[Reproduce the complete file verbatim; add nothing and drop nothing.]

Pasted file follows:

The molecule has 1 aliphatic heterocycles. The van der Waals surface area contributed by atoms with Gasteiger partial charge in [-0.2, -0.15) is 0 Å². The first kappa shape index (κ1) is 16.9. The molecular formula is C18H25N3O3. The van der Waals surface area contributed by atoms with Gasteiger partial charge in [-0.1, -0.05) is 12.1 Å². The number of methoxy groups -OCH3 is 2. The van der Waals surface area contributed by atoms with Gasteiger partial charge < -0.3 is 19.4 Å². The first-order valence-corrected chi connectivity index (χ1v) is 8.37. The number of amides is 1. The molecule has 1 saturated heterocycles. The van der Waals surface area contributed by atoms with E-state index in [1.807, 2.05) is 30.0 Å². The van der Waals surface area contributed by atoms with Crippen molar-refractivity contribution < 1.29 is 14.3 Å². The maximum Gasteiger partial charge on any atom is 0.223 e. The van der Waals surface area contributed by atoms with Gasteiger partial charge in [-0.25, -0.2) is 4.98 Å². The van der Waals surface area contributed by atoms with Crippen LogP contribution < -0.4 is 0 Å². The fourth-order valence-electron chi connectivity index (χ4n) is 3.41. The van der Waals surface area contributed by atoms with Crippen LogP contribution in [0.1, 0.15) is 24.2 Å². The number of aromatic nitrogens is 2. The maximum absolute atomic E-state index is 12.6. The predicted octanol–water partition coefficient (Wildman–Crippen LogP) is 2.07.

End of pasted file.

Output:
The molecule has 1 aliphatic heterocycles. The van der Waals surface area contributed by atoms with Gasteiger partial charge in [-0.2, -0.15) is 0 Å². The first kappa shape index (κ1) is 16.9. The molecular formula is C18H25N3O3. The van der Waals surface area contributed by atoms with Gasteiger partial charge in [-0.1, -0.05) is 12.1 Å². The number of methoxy groups -OCH3 is 2. The van der Waals surface area contributed by atoms with Gasteiger partial charge < -0.3 is 19.4 Å². The first-order valence-corrected chi connectivity index (χ1v) is 8.37. The number of amides is 1. The molecule has 1 saturated heterocycles. The van der Waals surface area contributed by atoms with E-state index in [1.807, 2.05) is 30.0 Å². The van der Waals surface area contributed by atoms with Crippen molar-refractivity contribution < 1.29 is 14.3 Å². The maximum Gasteiger partial charge on any atom is 0.223 e. The van der Waals surface area contributed by atoms with Gasteiger partial charge in [-0.25, -0.2) is 4.98 Å². The van der Waals surface area contributed by atoms with Crippen LogP contribution < -0.4 is 0 Å². The fourth-order valence-electron chi connectivity index (χ4n) is 3.41. The van der Waals surface area contributed by atoms with Crippen LogP contribution in [0.1, 0.15) is 24.2 Å². The number of aromatic nitrogens is 2. The maximum absolute atomic E-state index is 12.6. The predicted octanol–water partition coefficient (Wildman–Crippen LogP) is 2.07.